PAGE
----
Commentary by Dr. Whitesel: a few years ago, I wrote a book called “Cure for the Common Church.” And these were the exact same three elements of a healthy church that I found. Read this article for more insights on the importance of these three pillars of a healthy church.
By Marissa Postell Sullivan
The authority of Scripture is foundational to churches’ groups and discipleship strategies. More than 9 in 10 (97%) U.S. Protestant pastors say Scripture is the authority for their church and their lives, with 89% strongly agreeing. Meanwhile, 2% disagree, and 1% are not sure. Protestant pastors have consistently considered Scripture to be the authority for their church and their lives since Lifeway Research began asking this question in 2008.
Even as pastors hold on to the authority of Scripture, it has become increasingly difficult for pastors to move worship attendees into small groups where they’ll study Scripture. On average, Protestant churches say 44% of their current weekend worship attendees are involved in a small group, Sunday School or similar group, indicating a decline in average small group attendance since 2010 (49%).
… Mainline churches are also more likely to struggle with small group participation than evangelical churches. Pastors of mainline churches (28%) are more likely than evangelical pastors (21%) to report less than 25% of attendees involved in groups.
Commitments to Christ and continued discipleship
As churches have struggled to develop small group attendees, large numbers of new commitments to Christ are becoming less common. In the past 12 months, Protestant churches have seen an average of 15 new commitments to Christ. Churches are most likely to say they’ve seen one to four new commitments in the past year (29%). Around 1 in 5 say they have seen five to nine (21%) or 10-19 (20%) new commitments. Fewer are on the extremes of having no new commitments (17%) or 20 or more (13%). Compared to 2010, fewer churches today are seeing at least 20 new commitments in a year (20% v. 13%).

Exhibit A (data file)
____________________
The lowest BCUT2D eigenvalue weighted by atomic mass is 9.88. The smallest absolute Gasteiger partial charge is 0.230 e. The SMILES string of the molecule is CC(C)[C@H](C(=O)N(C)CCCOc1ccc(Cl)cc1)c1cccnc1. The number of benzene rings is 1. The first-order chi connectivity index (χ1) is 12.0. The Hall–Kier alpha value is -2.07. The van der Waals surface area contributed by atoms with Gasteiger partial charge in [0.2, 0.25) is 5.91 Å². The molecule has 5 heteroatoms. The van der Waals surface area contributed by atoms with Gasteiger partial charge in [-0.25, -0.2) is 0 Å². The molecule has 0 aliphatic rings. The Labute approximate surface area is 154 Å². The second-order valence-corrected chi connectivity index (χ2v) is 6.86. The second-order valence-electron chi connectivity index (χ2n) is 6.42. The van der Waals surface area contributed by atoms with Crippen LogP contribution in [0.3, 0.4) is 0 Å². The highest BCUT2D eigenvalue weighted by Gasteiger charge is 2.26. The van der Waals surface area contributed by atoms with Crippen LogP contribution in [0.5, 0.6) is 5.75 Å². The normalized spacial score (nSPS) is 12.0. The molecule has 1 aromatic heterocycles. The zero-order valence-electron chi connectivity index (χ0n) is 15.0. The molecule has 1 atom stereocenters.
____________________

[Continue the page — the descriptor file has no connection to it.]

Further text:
“Previous research has shown people who regularly attend groups share with others how to become a Christian and invite people to church more often,” McConnell said. “As we see less participation in groups, it is not surprising that churches see fewer people coming to Christ.”
… On average, 79% of new commitments to Christ become active in the life of the church. More than half of Protestant churches (56%) retained all new commitments. This indicates a slight improvement since 2008 when 51% of churches retained all new commitments.
Once again, mainline churches are more likely than evangelical churches to struggle to gain new commitments. Mainline pastors are more likely than evangelicals to report no new commitments (23% v. 15%).
Serving in the church and community
As pastors continue to report new commitments to Christ, 9 in 10 Protestant pastors say they are consistently hearing reports of changed lives in their church (90%), with 36% strongly agreeing. Around 1 in 10 disagree (10%). Another 1% are not sure…
The percentage of adults who attend church at least monthly and have regular responsibilities at the church varies greatly. On average, 42% of adults in Protestant churches volunteer regularly. Most churches say at least 20% of adults in their congregations serve regularly in the church. Around 1 in 4 pastors say 20-39% (28%), 40-59% (25%) or 60% or more (28%) of the adults in their churches volunteer regularly in the church. But 18% of pastors say less than 20% of adults in their churches regularly volunteer. That’s a substantial increase from the 13% of pastors who said the same in 2008.
Read more at … https://research.lifeway.com/2023/03/07/research-reveals-importance-of-small-groups-evangelism-assimilation-for-church-growth/
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